The connection between a person and their homeland remains powerful, even when they are physically separated. Grace Nichols’ poem ‘Island Man’ portrays this connection, focusing on the experience of immigrants, the contrast between two environments, and the influence of the past and present. The poem emphasizes the division in identity that immigrants experience, understanding that although they may have left their homeland, it will always be a part of them.
The poem ‘Island Man’ explores the feelings of nostalgia experienced by the island man, who wakes up every day to the sound of the sea in his head. The use of sound imagery suggests that he still hears his island home in his dreams, even though he is far away from it. This highlights the idea that no matter where a person lives, their traditional culture cannot be forgotten. The poem also depicts the stark contrast between city life and island life, with references to the “small emerald island” and the “sands of grey metallic soar” in London.
The island in the metaphor represents how precious and valuable it is, much like an emerald. Additionally, the metaphor suggests that the island is green in color, similar to an emerald, through the use of color imagery. On the other hand, London is described as being “grey,” symbolizing boredom, sadness, and loneliness. This contrast emphasizes the island man’s disinterest in the London environment, highlighting the significant differences between island and city life and how it impacts a person’s culture. Ultimately, an individual’s relationship with their homeland is influenced by their past experiences.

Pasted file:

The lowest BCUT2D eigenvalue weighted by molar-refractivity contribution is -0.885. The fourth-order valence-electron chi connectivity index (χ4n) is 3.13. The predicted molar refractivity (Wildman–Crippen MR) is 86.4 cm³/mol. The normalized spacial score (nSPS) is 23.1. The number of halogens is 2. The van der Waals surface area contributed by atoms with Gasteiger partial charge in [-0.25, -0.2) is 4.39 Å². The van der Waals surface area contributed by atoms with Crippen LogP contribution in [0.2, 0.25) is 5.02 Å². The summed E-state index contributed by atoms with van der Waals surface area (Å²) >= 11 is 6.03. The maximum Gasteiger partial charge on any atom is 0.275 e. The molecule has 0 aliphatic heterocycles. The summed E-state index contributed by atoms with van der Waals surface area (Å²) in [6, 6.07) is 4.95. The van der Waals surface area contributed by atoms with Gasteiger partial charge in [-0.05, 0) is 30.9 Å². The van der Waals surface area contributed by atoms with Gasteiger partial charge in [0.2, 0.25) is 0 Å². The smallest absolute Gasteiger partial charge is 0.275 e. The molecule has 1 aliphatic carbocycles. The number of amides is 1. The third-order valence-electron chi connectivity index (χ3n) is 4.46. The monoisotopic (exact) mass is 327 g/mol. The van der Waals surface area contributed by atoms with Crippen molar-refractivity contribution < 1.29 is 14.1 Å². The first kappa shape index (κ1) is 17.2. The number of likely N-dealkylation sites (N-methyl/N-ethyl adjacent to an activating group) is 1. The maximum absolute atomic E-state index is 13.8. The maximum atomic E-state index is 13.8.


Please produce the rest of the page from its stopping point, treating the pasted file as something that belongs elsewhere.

The poem emphasizes the connection between a “Caribbean island man in London who still wakes up to the sound of the sea” and his homeland by employing sibilance and sound imagery to represent the sea’s sound. Hence, one’s identity and culture are significantly influenced by past experiences. In conclusion, an individual’s culture and identity are strongly influenced by their homeland’s past experiences, which should always be remembered regardless of the distance or differences between their current and original homes.